In March 2020, a freelance writer in Mexico City was browsing the internet at home when he saw an ad for a self-described “social media” company that was looking for writers to post messages online. The company didn’t appear to have a name. Instead, there was a WhatsApp number and an address for an account on an encrypted email service. “Fluent English is a must,” the ad emphasized.
The freelancer — I’ll call him Carlos — thought the whole thing seemed sketchy. But he was a recent college graduate navigating the job market during the first weeks of the COVID-19 pandemic. He needed the money. Posting to social media sounded like an easy work-from-home gig, so he applied.
After a short interview over video chat with a woman named Vera, Carlos got the job. The company called itself “Social CMS.” Vera, a Venezuelan national working in Mexico, sent him a contract with a physical address connected to a coworking space in Germany. She also put him in touch with one of her managers — a man called Tom, who never revealed his last name, and claimed to be based in Poland. Tom communicated with Carlos exclusively through WhatsApp. (Vera did not respond to repeated requests for comment.)
Carlos had some questions about Social CMS. He didn’t understand why the company didn’t have a web page, despite claiming to have a presence in three different countries. Nor did Carlos understand how the company intended to monetize the string of seemingly random messages about current events that he was being asked to post to Instagram.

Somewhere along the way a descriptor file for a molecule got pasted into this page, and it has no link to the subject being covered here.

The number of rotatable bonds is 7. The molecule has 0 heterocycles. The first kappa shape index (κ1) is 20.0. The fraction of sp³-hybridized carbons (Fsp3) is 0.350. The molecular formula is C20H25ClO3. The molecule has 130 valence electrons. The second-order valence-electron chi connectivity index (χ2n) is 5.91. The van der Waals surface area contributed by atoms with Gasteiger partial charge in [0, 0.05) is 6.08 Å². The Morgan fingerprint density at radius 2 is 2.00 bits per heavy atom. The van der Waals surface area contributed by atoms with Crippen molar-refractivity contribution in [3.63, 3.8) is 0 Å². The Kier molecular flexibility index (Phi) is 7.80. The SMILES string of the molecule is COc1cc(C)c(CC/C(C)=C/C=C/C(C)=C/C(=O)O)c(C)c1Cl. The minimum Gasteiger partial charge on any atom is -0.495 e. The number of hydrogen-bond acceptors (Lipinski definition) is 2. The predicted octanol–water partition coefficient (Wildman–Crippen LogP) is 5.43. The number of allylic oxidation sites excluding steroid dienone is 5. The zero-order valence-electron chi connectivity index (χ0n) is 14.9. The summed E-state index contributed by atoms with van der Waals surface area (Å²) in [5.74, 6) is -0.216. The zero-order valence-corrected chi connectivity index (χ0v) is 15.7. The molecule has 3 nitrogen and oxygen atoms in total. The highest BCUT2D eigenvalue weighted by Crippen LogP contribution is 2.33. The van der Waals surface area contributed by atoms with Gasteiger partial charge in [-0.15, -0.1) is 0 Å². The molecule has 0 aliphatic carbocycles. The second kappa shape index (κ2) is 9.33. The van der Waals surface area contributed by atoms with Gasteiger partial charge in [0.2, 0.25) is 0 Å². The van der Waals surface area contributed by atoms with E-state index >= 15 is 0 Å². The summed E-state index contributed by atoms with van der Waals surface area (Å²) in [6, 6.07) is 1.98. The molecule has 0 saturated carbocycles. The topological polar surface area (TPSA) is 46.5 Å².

“The goal is to make accounts growing,” Tom told him via WhatsApp. “Searching for content, posting, and improving it — that’s basically what this job is about.”
But Vera and Tom were just middle management. The real boss of Social CMS was a notorious Russian warlord, Yevgeny Prigozhin — the man who founded the Internet Research Agency, the troll farm in St. Petersburg, Russia, that propagated pro-Trump and anti-Clinton memes in an attempt to influence the US presidential election in 2016. Over the years, Prigozhin, a close ally of Russian leader Vladimir Putin, had used his personal military operation to prop up Putin-aligned leaders across Africa. Now, with Trump once again running for president, the Russian warlord had set up shop in Mexico, in the months leading up to another US election, in an attempt to spread divisive messages and build a horde of devoted online followers. [Continue reading…]